However, similar to Jungian analytical psychology and Gestalt therapy, I view this type of therapy as very philosophical in its' nature and application. Therapy methods that are very philosophical in their application do not appeal to me because they do not seem to adequately address the "real-life" problems, and instead seek vague answers that can be subject to many different kinds of interpretation. Existential therapists seek to find whether the major questions of our existence can be answered. As a result of my disagreeance with this type of therapy, I have not modeled by theory after existential therapy.
Another reason why I have not modeled my theory on existentialism is because most often such theorists will claim a spiritual or religious basis for their optimism.
Hoffman (2004) states that the spiritual existential approach is not necessarily…
Ablon, J.S. & Jones, E. (2002). Validity of Controlled Clinical Trials of Psychotherapy:
Findings from the NIMH Treatment of Depression Collaborative Research Program.
American Journal of Psychiatry, vol.159: 775-783.
Bickford, J. (2004). Prototypical Psychoanalytic vs. Social-Cognitive Approaches to Understanding Personality: A Comparative Assessment. Retrieved November 7, 2005, at http://www.geocities.com/CollegePark/1150/psych5html.
Theoretical Approach to Counseling
Personal Counseling Theory Paper
A solution-focused approach would be beneficial to the patient. Cognitive Behavioral therapy offers an approach that allows for a solution based approach to counseling Butler, Chapman, Forman, & Beck, 2006.
Emotional difficulties arise from cognitive distortions, which manifest themselves in the patient's automatic thoughts. The thoughts are triggered by situational events that occur in the life of the patient. This approach compares to the client-centered theory. This theory provides a growth-promoting climate. This environment gives the client freedom and the ability to grow, as they want and need. The therapist will be an active listener, providing empathy, accepting the client, and genuinely been concerned of the client's problems. Understanding the client's emotional difficulties and listening to them will allow the client to open up and be more comfortable with the therapist, which will provide the perfect environment for finding a solution. Challenging…
Butler, A.C., Chapman, J.E., Forman, E.M., & Beck, A.T. (2006). The empirical status of cognitive-behavioral therapy: a review of meta-analyses. Clinical psychology review, 26(1), 17-31.
Hayes, A.M., & Feldman, G. (2004). Clarifying the construct of mindfulness in the context of emotion regulation and the process of change in therapy. Clinical Psychology: Science and Practice, 11(3), 255-262.
Multicultural Counseling Approaches Used in the Application of the Family Systems Theory
The purpose of this discussion is to explain the multicultural counseling approaches used in the application of the family systems theory.
First we will define the Family Systems theory. Then the discussion will review three counseling approaches that utilize the theory in a multicultural context. These approaches will include family therapy, family literacy and cross cultural marriage workshops.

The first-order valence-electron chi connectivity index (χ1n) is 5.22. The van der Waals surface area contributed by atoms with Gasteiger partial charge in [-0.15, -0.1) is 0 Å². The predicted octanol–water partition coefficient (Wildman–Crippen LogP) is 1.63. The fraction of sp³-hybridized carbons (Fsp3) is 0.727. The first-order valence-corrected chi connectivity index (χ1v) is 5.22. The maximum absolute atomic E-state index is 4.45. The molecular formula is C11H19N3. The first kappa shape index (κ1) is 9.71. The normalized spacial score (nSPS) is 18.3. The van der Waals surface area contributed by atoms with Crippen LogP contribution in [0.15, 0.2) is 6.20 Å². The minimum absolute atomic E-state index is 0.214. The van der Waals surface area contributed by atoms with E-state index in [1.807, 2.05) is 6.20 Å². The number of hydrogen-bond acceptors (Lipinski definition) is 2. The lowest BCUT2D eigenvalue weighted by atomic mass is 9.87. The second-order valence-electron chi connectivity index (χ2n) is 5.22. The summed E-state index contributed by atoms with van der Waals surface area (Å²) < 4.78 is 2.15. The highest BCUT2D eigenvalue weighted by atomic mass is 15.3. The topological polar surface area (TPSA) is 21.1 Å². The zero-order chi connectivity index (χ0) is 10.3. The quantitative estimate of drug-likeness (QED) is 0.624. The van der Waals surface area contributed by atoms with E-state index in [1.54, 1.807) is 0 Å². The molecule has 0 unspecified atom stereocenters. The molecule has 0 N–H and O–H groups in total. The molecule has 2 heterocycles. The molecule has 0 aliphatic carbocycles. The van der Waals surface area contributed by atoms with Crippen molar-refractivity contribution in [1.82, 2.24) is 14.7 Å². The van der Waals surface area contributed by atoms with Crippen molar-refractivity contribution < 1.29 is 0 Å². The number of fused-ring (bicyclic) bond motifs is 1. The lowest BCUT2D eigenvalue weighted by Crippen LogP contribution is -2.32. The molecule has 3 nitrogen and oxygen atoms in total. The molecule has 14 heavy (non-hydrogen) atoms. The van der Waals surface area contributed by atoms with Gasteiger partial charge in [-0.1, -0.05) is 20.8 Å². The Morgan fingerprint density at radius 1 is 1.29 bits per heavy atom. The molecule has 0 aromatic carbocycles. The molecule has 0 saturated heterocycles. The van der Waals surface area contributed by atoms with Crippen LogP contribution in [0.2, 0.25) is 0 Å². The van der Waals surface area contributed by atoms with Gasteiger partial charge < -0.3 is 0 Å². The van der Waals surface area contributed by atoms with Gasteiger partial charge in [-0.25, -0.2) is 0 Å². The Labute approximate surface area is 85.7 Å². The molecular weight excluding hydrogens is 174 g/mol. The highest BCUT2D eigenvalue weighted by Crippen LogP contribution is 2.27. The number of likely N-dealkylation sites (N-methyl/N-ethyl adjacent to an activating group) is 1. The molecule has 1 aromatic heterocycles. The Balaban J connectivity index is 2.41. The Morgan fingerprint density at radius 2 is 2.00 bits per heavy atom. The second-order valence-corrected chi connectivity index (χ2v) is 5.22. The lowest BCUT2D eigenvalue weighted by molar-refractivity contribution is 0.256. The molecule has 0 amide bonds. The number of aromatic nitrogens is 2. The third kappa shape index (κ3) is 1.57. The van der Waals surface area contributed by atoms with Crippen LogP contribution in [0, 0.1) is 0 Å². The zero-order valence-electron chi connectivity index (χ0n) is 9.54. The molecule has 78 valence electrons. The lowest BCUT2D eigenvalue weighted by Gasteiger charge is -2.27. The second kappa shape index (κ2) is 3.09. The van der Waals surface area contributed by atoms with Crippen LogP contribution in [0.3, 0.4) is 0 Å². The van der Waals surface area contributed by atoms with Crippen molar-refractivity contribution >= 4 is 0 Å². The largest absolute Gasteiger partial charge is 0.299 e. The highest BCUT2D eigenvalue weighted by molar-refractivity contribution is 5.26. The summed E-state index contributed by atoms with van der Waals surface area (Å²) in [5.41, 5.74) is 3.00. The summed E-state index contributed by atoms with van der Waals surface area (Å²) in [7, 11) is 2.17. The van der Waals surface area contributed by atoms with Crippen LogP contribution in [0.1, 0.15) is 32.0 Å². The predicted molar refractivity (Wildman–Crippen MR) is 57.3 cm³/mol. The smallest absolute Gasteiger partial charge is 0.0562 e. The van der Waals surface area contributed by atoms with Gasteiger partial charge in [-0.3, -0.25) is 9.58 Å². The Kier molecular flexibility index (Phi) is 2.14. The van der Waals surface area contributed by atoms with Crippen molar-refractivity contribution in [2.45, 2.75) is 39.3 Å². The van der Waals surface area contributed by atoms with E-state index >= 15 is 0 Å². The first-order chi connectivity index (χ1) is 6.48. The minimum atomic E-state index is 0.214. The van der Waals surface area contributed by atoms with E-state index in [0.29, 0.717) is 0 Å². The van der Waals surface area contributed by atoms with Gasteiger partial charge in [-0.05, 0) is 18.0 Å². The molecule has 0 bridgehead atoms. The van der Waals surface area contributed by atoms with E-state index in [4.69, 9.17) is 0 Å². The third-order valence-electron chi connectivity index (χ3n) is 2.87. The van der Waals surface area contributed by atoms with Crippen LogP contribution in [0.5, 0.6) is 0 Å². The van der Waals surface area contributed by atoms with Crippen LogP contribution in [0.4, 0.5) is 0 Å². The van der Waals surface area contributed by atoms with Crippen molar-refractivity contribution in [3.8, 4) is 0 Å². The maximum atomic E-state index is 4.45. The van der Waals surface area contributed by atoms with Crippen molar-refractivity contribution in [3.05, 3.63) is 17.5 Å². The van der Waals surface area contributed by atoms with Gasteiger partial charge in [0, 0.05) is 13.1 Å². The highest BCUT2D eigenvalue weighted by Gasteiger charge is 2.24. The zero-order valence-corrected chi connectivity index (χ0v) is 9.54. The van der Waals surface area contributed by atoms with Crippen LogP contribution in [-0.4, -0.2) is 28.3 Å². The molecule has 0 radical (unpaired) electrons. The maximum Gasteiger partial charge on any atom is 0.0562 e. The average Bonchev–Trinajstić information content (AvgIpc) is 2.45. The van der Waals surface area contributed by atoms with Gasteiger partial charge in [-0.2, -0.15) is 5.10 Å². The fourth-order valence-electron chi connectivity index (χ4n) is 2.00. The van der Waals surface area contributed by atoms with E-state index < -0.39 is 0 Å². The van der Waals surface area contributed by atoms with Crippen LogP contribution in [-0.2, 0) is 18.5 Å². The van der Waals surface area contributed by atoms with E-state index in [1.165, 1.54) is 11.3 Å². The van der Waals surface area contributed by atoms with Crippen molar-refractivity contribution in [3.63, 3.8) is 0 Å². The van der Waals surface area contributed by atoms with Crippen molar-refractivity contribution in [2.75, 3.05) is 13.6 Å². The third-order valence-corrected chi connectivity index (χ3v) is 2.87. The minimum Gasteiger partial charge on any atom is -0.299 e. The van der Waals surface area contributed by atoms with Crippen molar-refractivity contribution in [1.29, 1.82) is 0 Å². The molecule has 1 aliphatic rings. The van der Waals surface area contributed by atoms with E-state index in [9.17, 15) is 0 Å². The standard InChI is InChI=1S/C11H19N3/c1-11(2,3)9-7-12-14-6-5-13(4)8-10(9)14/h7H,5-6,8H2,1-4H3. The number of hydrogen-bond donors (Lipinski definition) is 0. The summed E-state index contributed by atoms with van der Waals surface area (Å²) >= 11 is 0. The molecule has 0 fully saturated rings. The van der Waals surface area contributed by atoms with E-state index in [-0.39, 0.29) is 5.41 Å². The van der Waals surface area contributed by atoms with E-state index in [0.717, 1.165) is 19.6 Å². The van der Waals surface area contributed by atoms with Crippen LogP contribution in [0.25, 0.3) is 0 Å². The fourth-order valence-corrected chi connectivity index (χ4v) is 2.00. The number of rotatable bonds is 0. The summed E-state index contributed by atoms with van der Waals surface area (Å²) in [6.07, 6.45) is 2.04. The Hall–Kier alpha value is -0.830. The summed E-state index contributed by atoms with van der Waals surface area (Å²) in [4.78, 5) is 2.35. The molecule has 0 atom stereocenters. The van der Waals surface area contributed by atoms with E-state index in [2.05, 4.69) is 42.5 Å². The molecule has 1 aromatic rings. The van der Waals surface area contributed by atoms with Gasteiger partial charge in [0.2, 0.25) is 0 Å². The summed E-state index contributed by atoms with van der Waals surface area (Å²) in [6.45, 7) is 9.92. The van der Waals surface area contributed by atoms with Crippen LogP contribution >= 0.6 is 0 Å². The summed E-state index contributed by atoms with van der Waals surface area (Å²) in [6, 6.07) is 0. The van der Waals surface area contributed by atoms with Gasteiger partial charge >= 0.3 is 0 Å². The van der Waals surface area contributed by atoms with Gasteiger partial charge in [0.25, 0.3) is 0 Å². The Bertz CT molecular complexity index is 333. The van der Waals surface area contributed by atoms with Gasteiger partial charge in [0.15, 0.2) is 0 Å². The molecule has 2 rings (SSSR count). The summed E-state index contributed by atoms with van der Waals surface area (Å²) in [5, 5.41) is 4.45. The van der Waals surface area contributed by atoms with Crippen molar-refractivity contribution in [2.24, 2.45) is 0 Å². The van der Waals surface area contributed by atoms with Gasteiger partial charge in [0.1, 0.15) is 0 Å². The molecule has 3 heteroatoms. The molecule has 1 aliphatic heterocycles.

Family Systems Theory
Family systems theory asserts that people can change behaviors if they are aware of the impact current and historical family behavior has on the definition of his or her choices. In the context of the family systems theory the word "Family" may be composed of the immediate family that the person presides with, the extended family of relatives and friends, and the community in general. (Bowens Family Systems Theory 2002, ¶1)
The family systems theory was pioneered…
Bowens Family Systems Theory. (2002) (Online)
Family Systems Theory. (2001). http://web.pdx.edu/~cbcm/CFS410U/FamilySystemsTheory.pdf
Coco, E. Lane. (1998) "A Family Systems Approach For Preventing Adolescent Runaway B." Adolescence. (Online)
Existential therapy, person-centered therapy, and gestalt therapy all fall under the rubric of humanistic psychology. They share a considerable amount of theory, philosophy, and practice. Yet each of these practices is stemmed in its own theoretical framework; therefore, existential, person-centered, and gestalt therapies differ in key ways. ecent scholarship on existential, person-centered, and gestalt therapies builds on the rich canon of literature in these three core humanistic traditions, but is more than just summative. The following review of literature shows how existential therapy, person-centered therapy, and gestalt therapy are practiced in the 21st century, and in so doing, reveals the similarities and differences between these three humanistic psychological frameworks.
Existential therapy has been called "a way of thinking rather than…a particular style of practicing," (Corey, 2008, p. 216). Corey (2008) claims that existential therapy is "not a separate school or a neatly defined, systematic model with…
Ceil, C. (2012). Person-centered therapy. Social Science Electronic Publishing. Available at SSRN: http://ssrn.com/abstract=2051484 or http://dx.doi.org/10.2139/ssrn.2051484
Corey, G. (2008). The existential approach to groups. Chapter 9 in Theory and Practice of Group Counseling. Cengage.
Crocker, S.F. & Philippson, P. (2005). Phenomenology, existentialism, and Eastern thought in gestalt therapy. Chapter 4 in Gestalt Therapy: History, Theory and Practice. Sage.